requires analysis of cumulative impact and effects of climate change on EJ populations.


pay for translation of written information into languages spoken by nearby residents and

interpretation at public meetings so that everyone can learn about a project and share

their opinion with decision makers. The Act also requires public meetings to be held in

convenient locations at times when people are able to attend.

All people have a right to be protected from environmental pollution, to live and work in a healthy environment, and to enjoy parks and nature. The communities we represent can’t wait any longer for protections, especially during this public health crisis we all face.

We look forward to working with you to address environmental justice this session. We appreciate your time and consideration.

Tom Ambrosino,

 Chelsea City Manager

Martin Walsh, 

Boston Mayor

Roy Avellaneda,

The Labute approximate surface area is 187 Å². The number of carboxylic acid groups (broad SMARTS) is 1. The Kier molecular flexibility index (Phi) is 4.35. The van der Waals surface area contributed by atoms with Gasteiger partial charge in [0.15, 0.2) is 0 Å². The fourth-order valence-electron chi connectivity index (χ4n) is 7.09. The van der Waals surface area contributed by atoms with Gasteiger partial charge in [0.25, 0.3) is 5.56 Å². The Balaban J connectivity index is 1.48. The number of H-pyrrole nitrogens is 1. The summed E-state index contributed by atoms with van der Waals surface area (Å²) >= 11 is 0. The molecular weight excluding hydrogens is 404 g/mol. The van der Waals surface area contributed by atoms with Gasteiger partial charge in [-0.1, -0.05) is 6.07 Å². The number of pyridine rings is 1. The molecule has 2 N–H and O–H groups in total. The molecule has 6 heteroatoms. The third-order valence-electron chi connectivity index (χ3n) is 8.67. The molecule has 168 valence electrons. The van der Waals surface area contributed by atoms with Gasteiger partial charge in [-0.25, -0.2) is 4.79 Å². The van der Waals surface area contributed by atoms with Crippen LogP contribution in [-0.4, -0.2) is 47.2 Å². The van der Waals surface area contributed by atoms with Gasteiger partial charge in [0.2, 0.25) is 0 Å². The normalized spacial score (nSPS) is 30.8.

Chelsea Council 


Judith Garcia, 

Chelsea Council 

Vice President

Damali Vidot, 

Chelsea City Councillor

Kenzie Bok, 

Boston City Councilor

Andrea Campbell, 

Boston City Councilor

Michelle Wu, 

Boston City Councilor

Doing our part to end racism

To the Editor,

The sin of racism and struggle for racial justice has been part of our nation’s history for centuries. Awareness of both has never been absent, but too often both themes have been marginalized. Periodically, they are brought to the forefront of common discourse, most often triggered by aggressive, violent, or horrific acts perpetrated on members of our African American, Latino, and other minority communities. As a result, serious discussions regarding how society acts and reacts to alter the culture of discrimination, violence, ignorance and indifference often occur and appear to gain momentum. Meaningful debate raises expectations that society will finally emerge from the culture of racism. However, as history has shown, those discussions ultimately fade into the background as time elapses and other seemingly pressing issues make any change less urgent and somehow less important.